Given the inconsistency in terminology used, we elected to define “surgical cure” as a “postoperative AHI of <5” and “surgical success” as a “50% reduction in AHI following surgery accompanied by a postoperative AHI of <20”, as data are most available for these two measures. Based on this definition, the average rates of surgical cure and success are 23.8% and 66.7%, respectively (Table 4). The true surgical success rate is probably slightly upward of this value, as two authors presented data using stricter benchmarks of AHI and ESS.22,28
Lowest oxygen saturation
Four studies totaling 329 patients reported a 6.3% improvement in LSAT from 79.0% to 84.0% postoperatively (Table 4; Figure 2B).22,26,28,29 Pooled analysis of these same studies revealed a statistically significant improvement of 5.28% (95% CI, 2.44–8.11) (Figure 3B).
Epworth Sleepiness Score
Four studies totaling 329 patients reported a 55.2% improvement in ESS from 12.8 to 5.7 postoperatively (Table 4; Figure 2C).22,26,28,29 Pooled analysis of these same studies revealed a statistically significant improvement of −8.03 (95% CI, −9.81 to −6.25) (Figure 3C).
Volume of tissue resected and correlation to results
Six studies reported the volume of tissue resected, with resection amount varying widely across them.22,26,28–31 Resected BOT tissue is typically measured in milliliters (mL) through the displacement technique by immersing the tissue in a half-filled calibrated syringe or cup and reading the volume of fluid displaced.21–23,27–35 The volume of tissue resected was in the range of 9–10 mL.28,29 However, one study reported resection volume as high as 22.2 mL.22 The average volume of tissue resected, based on the analysis of results from four studies, was 11.0 mL (Table 4).22,26,28,29 Friedman et al, however, used the metric of weight in grams (g) and resected an average of 2.28 g.26 Eesa et al reported that a minimum of 7 mL resection volume was required to relieve the symptoms of BOT obstruction.35 Hoff et al found that a lower resection volume (6.07 vs 8.24 mL) was significantly associated with poorer outcomes.30
Other polysomnographic parameters
Toh et al and Thaler et al highlighted crucial PSG parameters apart from AHI that improved statistically significantly following surgery.23,29 These parameters were improvement in sleep architecture and the amount of N3 and REM sleep, reductions in the amount of N1 sleep, respiratory disturbance index, oxygen desaturation index, and hypoxic time.23,29 Total sleep time with <90% oxygen saturation (hypoxic time) decreased from 18.2% (20 minutes) to 3.4% (6.8 minutes) in one study and in the second study from 16.9% to 7.2%.23,29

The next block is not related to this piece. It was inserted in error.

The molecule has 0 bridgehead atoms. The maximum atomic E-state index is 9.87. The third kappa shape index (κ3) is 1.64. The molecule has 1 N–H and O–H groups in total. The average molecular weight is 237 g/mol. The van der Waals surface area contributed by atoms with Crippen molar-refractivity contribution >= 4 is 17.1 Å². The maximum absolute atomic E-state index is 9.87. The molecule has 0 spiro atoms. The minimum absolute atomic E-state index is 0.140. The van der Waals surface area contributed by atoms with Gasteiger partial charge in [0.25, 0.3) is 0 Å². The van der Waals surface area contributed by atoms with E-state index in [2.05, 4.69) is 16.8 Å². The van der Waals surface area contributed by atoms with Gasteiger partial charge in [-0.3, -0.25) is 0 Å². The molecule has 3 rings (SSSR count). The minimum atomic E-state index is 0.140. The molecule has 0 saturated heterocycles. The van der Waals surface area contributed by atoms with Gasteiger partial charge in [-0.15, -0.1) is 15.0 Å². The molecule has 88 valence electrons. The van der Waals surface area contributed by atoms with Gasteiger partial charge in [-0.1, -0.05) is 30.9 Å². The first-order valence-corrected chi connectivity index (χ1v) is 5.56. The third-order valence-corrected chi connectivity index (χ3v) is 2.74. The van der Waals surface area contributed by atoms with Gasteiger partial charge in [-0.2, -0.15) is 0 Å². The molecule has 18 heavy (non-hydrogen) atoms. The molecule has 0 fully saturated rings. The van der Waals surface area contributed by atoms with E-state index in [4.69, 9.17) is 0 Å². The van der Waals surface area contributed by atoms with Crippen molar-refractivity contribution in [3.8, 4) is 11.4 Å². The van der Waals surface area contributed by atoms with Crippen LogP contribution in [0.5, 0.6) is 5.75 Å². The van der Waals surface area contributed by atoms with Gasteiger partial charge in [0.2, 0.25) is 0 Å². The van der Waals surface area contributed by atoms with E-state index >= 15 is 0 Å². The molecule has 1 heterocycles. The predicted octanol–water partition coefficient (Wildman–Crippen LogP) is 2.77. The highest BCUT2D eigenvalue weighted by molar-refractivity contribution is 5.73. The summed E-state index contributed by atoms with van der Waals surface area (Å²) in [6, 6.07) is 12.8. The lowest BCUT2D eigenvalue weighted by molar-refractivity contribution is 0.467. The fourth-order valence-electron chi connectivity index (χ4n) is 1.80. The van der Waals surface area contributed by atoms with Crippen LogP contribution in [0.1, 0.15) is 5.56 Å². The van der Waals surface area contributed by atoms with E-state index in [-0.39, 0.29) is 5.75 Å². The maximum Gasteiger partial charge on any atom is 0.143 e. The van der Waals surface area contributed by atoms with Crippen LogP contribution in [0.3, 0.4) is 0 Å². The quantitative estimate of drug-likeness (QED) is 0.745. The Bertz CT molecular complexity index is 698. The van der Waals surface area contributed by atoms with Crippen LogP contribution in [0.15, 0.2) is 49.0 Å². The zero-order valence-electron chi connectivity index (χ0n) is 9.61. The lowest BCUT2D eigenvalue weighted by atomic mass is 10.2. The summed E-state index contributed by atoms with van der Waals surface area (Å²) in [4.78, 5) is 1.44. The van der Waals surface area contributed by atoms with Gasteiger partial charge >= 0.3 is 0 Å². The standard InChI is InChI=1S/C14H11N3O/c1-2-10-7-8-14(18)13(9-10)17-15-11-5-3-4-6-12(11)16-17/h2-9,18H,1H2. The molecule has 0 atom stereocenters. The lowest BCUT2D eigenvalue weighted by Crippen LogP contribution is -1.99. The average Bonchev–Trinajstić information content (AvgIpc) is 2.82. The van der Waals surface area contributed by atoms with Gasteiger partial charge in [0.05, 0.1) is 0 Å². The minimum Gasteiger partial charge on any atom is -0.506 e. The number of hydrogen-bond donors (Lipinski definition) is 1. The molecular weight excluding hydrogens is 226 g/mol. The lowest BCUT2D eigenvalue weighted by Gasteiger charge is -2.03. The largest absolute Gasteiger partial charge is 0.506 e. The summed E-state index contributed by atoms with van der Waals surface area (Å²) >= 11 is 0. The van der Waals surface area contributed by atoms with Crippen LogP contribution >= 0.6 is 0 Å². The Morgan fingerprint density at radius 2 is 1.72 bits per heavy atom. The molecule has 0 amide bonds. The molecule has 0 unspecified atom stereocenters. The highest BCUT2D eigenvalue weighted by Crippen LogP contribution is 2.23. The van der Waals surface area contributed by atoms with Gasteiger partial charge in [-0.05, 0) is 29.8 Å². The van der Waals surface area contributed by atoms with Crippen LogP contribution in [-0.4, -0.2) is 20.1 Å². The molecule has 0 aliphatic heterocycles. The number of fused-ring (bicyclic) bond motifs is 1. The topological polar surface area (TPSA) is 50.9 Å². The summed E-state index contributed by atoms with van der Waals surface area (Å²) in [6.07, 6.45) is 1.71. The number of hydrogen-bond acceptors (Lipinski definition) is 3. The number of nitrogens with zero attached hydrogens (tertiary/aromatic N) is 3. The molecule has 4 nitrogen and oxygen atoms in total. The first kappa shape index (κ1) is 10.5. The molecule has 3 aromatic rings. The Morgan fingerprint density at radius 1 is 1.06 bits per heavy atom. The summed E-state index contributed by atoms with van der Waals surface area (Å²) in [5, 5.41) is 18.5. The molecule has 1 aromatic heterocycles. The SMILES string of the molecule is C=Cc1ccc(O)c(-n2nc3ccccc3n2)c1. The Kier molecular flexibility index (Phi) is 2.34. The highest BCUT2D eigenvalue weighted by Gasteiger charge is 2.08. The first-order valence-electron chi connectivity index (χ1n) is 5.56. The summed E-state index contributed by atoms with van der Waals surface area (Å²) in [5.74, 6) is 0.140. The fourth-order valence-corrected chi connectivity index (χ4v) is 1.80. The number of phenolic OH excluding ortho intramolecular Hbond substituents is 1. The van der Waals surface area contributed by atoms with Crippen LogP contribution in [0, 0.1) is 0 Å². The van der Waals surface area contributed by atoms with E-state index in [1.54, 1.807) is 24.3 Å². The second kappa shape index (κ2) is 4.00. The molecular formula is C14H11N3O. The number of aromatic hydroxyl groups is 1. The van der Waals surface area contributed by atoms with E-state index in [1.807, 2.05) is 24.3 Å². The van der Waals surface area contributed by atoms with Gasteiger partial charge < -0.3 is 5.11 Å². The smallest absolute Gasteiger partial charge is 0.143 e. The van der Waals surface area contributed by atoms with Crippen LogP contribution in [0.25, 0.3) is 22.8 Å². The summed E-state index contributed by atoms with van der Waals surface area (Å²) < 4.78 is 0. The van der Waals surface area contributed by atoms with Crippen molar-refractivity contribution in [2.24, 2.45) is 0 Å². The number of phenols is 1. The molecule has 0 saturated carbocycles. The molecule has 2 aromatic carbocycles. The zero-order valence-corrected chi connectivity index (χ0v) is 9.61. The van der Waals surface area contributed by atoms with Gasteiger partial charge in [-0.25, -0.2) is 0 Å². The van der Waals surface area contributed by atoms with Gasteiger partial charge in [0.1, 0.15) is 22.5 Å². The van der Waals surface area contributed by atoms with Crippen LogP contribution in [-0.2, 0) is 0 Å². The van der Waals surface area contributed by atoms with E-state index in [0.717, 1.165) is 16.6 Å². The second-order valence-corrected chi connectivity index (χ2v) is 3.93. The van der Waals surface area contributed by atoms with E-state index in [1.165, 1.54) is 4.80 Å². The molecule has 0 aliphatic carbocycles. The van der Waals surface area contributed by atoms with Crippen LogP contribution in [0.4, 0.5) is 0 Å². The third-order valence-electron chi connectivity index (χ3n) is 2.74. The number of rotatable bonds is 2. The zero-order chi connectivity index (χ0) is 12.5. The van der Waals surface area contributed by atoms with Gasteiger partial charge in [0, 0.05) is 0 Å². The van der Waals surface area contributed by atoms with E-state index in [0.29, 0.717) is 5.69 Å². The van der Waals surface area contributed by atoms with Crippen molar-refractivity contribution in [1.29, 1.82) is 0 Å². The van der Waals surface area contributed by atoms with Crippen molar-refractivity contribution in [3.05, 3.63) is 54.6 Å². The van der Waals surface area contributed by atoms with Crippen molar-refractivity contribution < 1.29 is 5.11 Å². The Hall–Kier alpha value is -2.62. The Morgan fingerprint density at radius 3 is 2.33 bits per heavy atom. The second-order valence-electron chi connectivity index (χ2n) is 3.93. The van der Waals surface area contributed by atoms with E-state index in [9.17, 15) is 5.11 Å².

Subjective outcomes measures
A visual analog scale was also employed by various authors to evaluate subjective outcomes according to patients and bed partner’s satisfaction.21,29 Friedman et al and Toh et al also noted that snoring intensity significantly improved postoperatively.26,29 Their respective visual analog scale scores were 9.1±1.0 and 9.5±0.6 preoperatively and 2.3±2.9 and 2.5±1.8 postoperatively.26,29
Body mass index
Three studies totaling 302 patients reported a 0.5% drop in BMI from 29.0 to 28.8 postoperatively (Table 4, Figure 2D).22,28,29 Pooled analysis of these same studies revealed that the drop of −0.11 in BMI was not statistically significant (95% CI, −0.75 to 0.54) (Figure 3D).
None of the studies reported any deaths or complications related to airway or use of robotic equipment.
We classified postoperative complications as major and minor (Table 2), depending on the need for surgical exploration and readmission.
Major complications included 1) bleeding necessitating surgical exploration (2.9%), 2) oropharyngeal stenosis requiring scar lysis (0.7%), and 3) poorly controlled pain with dehydration necessitating intravenous replacement (3.3%) (Table 2).
Minor complications included 1) bleeding that could be controlled by the bedside, 2) transient dysphagia, 3) transient dysgeusia, 4) pharyngeal edema, 5) tongue numbness, 6) minor pain and dehydration, and 7) others. All of these complications generally occurred at a low rate of <5% (Table 2), with the exception of dysgeusia (6.6%).
Multiple complications occurring in the same patient were double counted if they were independent events. The major complication rate was 6.9%, and the minor complication rate was 30.0%. The minor complication rate is likely to be underestimated as the use of descriptors like “many”, “most”, “majority” (Table 2) by various authors cannot be translated into quantifiable terms and are thus not factored into calculations.22,31,35 Reassuringly though, these descriptors relate to dysgeusia and tongue numbness, which tend to resolve with time.